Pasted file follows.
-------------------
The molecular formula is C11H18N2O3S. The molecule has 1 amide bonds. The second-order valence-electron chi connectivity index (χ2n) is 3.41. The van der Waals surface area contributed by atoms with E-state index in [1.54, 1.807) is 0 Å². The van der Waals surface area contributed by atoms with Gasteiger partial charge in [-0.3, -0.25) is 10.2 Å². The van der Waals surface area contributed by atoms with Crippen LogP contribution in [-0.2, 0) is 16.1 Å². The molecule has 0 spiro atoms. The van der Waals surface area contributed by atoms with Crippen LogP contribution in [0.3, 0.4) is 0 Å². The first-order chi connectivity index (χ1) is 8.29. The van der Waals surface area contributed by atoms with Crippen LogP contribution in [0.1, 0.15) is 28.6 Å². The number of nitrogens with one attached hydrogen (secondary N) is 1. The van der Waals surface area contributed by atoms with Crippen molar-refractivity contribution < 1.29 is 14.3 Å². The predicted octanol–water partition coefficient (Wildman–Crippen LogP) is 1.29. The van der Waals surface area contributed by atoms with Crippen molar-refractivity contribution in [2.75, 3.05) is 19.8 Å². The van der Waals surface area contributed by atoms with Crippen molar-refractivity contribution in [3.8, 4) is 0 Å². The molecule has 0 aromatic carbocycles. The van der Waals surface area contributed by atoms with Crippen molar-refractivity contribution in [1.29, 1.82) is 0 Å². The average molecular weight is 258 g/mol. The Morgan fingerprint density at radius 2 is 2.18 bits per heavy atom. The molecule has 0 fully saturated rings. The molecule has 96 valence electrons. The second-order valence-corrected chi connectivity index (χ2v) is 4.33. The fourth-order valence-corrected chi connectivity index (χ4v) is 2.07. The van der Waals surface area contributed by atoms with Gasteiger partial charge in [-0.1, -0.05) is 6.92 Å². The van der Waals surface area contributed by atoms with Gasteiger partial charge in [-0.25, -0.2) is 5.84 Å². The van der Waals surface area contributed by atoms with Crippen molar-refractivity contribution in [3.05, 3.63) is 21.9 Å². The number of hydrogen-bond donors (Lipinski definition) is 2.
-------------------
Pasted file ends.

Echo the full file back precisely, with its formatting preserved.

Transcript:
The molecular formula is C11H18N2O3S. The molecule has 1 amide bonds. The second-order valence-electron chi connectivity index (χ2n) is 3.41. The van der Waals surface area contributed by atoms with E-state index in [1.54, 1.807) is 0 Å². The van der Waals surface area contributed by atoms with Gasteiger partial charge in [-0.3, -0.25) is 10.2 Å². The van der Waals surface area contributed by atoms with Crippen LogP contribution in [-0.2, 0) is 16.1 Å². The molecule has 0 spiro atoms. The van der Waals surface area contributed by atoms with Crippen LogP contribution in [0.3, 0.4) is 0 Å². The first-order chi connectivity index (χ1) is 8.29. The van der Waals surface area contributed by atoms with Crippen LogP contribution in [0.1, 0.15) is 28.6 Å². The number of nitrogens with one attached hydrogen (secondary N) is 1. The van der Waals surface area contributed by atoms with Crippen molar-refractivity contribution < 1.29 is 14.3 Å². The predicted octanol–water partition coefficient (Wildman–Crippen LogP) is 1.29. The van der Waals surface area contributed by atoms with Crippen molar-refractivity contribution in [2.75, 3.05) is 19.8 Å². The van der Waals surface area contributed by atoms with Crippen molar-refractivity contribution in [3.8, 4) is 0 Å². The molecule has 0 aromatic carbocycles. The van der Waals surface area contributed by atoms with Crippen molar-refractivity contribution in [1.29, 1.82) is 0 Å². The average molecular weight is 258 g/mol. The Morgan fingerprint density at radius 2 is 2.18 bits per heavy atom. The molecule has 0 fully saturated rings. The molecule has 96 valence electrons. The second-order valence-corrected chi connectivity index (χ2v) is 4.33. The fourth-order valence-corrected chi connectivity index (χ4v) is 2.07. The van der Waals surface area contributed by atoms with Gasteiger partial charge in [-0.1, -0.05) is 6.92 Å². The van der Waals surface area contributed by atoms with Gasteiger partial charge in [-0.25, -0.2) is 5.84 Å². The van der Waals surface area contributed by atoms with Crippen molar-refractivity contribution in [3.05, 3.63) is 21.9 Å². The number of hydrogen-bond donors (Lipinski definition) is 2.